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Russia may be on the brink of a raw milk deficit due to drought

A sharp rise in costs accompanied by recent droughts has hampered Russian milk production and has created a threat of a shortage of raw milk, said Artem Belov, general director of the Russian union of dairy producers, Soyuzmoloko.

Raw milk production growth is slowing down and at the end of August, on a year-to-year comparison, it may be equal to zero, Belov said, speaking during a press conference on 26 August.

“A drought in several regions and a sharp rise in prices for animal feed have tremendously slowed down production growth. Last year, in the first 6 months, production increased by 6% [over the same period of 2019], while this year, we see that the increase is limited to 0.9%,” Belov added.

A further slowdown in growth rate could once again bring a shortage of raw milk to the Russian market, Belov warned. “The trend of the deficit is already seen in several regions of the central part of Russia and the Volga region, where prices for raw milk grow at a fast pace.”

Some leading Russian raw milk producers have experienced a drop in production performance, specifically Altay Krai, Krasnoyarsk Krai, Krasnodar Krai, Sverdlovsk Oblast, and Leningrad Oblast, he added.

Development despite low margins

The raw milk shortage is primarily attributed to a strong development of the Russian milk processing industry. Russian dairy producers have long complained about weak profitability. As explained by Belov, over the past year, production costs in Russian raw milk production jumped by 18%, driving down the rate of return on investments.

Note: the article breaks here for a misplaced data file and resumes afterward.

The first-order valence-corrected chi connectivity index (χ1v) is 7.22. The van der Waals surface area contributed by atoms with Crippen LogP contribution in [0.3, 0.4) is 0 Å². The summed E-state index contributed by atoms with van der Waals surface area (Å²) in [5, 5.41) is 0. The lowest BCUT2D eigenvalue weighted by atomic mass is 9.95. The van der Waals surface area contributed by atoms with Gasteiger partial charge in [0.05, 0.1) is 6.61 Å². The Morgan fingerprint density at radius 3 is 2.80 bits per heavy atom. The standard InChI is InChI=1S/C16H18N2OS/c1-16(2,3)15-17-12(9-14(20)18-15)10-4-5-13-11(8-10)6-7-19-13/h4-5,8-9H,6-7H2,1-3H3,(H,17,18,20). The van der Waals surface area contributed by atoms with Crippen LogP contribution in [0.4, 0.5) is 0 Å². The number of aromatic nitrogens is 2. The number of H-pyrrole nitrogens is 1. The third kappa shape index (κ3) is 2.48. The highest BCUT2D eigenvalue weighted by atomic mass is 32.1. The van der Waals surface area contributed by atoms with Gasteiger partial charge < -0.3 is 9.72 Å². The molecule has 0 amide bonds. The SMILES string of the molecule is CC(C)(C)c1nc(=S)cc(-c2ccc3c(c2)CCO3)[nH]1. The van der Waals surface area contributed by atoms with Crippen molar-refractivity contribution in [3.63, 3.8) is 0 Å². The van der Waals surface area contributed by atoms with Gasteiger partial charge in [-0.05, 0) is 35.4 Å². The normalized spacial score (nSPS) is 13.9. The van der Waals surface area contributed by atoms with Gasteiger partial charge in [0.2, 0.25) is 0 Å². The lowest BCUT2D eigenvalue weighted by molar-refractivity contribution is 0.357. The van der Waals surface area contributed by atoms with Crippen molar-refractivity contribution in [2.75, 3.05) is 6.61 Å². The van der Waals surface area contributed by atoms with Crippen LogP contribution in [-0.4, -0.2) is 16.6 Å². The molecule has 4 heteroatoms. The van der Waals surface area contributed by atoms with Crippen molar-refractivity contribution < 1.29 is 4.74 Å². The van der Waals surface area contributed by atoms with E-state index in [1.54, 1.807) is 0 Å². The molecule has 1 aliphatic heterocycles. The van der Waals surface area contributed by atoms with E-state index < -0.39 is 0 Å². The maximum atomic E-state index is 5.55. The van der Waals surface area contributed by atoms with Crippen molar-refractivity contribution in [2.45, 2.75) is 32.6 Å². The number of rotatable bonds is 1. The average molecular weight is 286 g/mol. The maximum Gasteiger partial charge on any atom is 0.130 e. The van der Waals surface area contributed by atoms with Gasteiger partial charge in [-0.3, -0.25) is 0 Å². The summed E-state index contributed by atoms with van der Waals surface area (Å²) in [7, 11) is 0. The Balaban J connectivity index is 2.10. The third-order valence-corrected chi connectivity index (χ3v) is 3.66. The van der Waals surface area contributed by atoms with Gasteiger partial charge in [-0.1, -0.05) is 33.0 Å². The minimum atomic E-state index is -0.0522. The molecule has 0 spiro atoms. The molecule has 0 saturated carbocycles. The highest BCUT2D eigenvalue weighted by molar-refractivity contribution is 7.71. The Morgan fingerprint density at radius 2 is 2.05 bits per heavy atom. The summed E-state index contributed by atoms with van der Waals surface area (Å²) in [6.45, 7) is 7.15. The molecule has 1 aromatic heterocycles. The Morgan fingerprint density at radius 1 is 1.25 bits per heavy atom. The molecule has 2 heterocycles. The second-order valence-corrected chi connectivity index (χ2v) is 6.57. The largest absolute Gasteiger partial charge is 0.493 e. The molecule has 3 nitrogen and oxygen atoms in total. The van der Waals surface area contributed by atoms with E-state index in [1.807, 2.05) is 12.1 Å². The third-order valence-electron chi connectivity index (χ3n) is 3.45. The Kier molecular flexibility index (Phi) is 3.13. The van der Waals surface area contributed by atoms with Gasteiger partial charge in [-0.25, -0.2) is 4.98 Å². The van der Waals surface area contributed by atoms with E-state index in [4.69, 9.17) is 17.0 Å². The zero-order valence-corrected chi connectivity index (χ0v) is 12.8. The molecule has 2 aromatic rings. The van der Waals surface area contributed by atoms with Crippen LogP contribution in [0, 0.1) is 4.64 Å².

The Russian dairy industry’s revenue, including that of both raw milk production and processing, currently stands at 1 trillion rubles (US$13.5 billion) per year, while the net revenue is limited to only 35 billion rubles (US$480 million), Belov said.

More raw milk is needed

A research conducted by the Dairy Intelligence Agency showed that Russia might need an additional 4.2 million tonnes of milk. In 2020, Russian milk and dairy products per capita consumption was estimated at 170.4 kg. To some extent, the raw milk shortage is compensated by imports, plus some portion of dairy products in the country is still falsified when milk fat is partly subsidised by cheaper alternatives, such as palm oil.

The biggest shortage of around 1.4 million tonnes of raw milk is currently seen in Moscow and Moscow Oblast, the Dairy Intelligence Agency said.

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